Salina's annual Prairie Festival is an eclectic celebration of sustainable agriculture
It’s just after sunrise and people are already checking in at the Land Institute’s annual Prairie Festival.
It’s a beautiful morning in the Smoky Hills in Salina, cool and crisp with fog lingering on the paths and fields. There’s a line of cars on the highway and a line of people waiting to get their schedule of the day’s events.
A lot happens at the festival each year … a barn dance, concerts, art exhibits, nature walks. Plus lots of lectures by some of the world’s leading scientists.
This morning, people are arriving early for a festival favorite – the pancake breakfast.
And these are not just any pancakes. They’re made with the Land Institute’s most important crop: Kernza.
So what is Kernza? And, for that matter, what is the Land Institute?
I visited with Tim Crews, chief scientist and soil ecologist at the institute, and Aubrey Streit Krug, the director of Ecosphere Studies, who took me on a tour.
“The Land Institute is a nonprofit … research organization dedicated to developing an agricultural system that captures many features that exist in natural ecosystems that don't currently exist in the grain agriculture that feeds humanity today,” Crews explained.
Those features revolve around sustainability. The Land Institute is focused on developing new crops or adapting existing crops, plants that can feed the world without relying on traditional farming techniques that require fertilizer, gallons of water and tearing up the soil to replant.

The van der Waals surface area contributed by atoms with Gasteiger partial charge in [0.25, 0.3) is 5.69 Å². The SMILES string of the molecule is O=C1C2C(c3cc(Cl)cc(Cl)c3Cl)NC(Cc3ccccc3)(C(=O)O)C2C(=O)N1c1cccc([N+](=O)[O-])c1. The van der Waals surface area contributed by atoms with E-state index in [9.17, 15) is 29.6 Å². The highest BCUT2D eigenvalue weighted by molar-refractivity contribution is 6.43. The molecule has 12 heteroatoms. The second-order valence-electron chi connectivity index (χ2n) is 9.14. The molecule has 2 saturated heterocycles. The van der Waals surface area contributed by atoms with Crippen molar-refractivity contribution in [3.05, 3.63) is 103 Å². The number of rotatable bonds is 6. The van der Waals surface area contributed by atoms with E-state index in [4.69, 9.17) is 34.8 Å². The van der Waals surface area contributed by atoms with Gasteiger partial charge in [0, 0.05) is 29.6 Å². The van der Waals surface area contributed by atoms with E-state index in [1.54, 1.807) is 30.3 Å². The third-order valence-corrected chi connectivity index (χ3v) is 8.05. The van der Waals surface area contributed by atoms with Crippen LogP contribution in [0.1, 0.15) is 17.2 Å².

We walked through the native prairie at the top of a hill overlooking the Smoky Hill River and the institute’s research fields.
“In this central part of the state, we're kind of at the edge of tall grass into mixed grass,” Streit Krug said. “ So we definitely are seeing big bluestem, there's little bluestem … Forbes plants in the sunflower family…”
And many others. Plants with long roots that can reach water during dry months; others that can draw nitrogen back into the soil. Plants that work in harmony with each other and hold the precious topsoil in place.
And this is where Kernza comes in.
“This field in front of us is a breeding nursery of Kernza plants,” Crews said from our vantage point on the hill. “And it's harvested at the end of July. And if we have any moisture in August, it tends to green up and produce a crop of grass after the grain.”
And because it’s a perennial, it grows back every year. The deep roots hold the soil and help the plant survive during drought.
The Land Institute is also working on creating perennial versions of existing crops.
“Crossing them with their wild relatives … to bring perenniality into that grain crop,” Streit Krug said. “So that would be something like perennial wheat … a really important crop here in Kansas.”
And a drought-resistant version of the most Kansas of crops, the sunflower.
“As Kansas becomes drier in certain places, and as the Ogallala (aquifer) continues to disappear, it's crops like this that may be able to grow without supplemental irrigation,” Crews said.
You don’t need to wait until the Prairie Festival to visit the Land Institute. It welcomes visitors throughout the year.
But if you want to meet an eclectic mix of researchers, artists and growers, eat some pretty amazing pancakes, try your hand at square dancing and learn something along the way, then the Prairie Festival could be for you.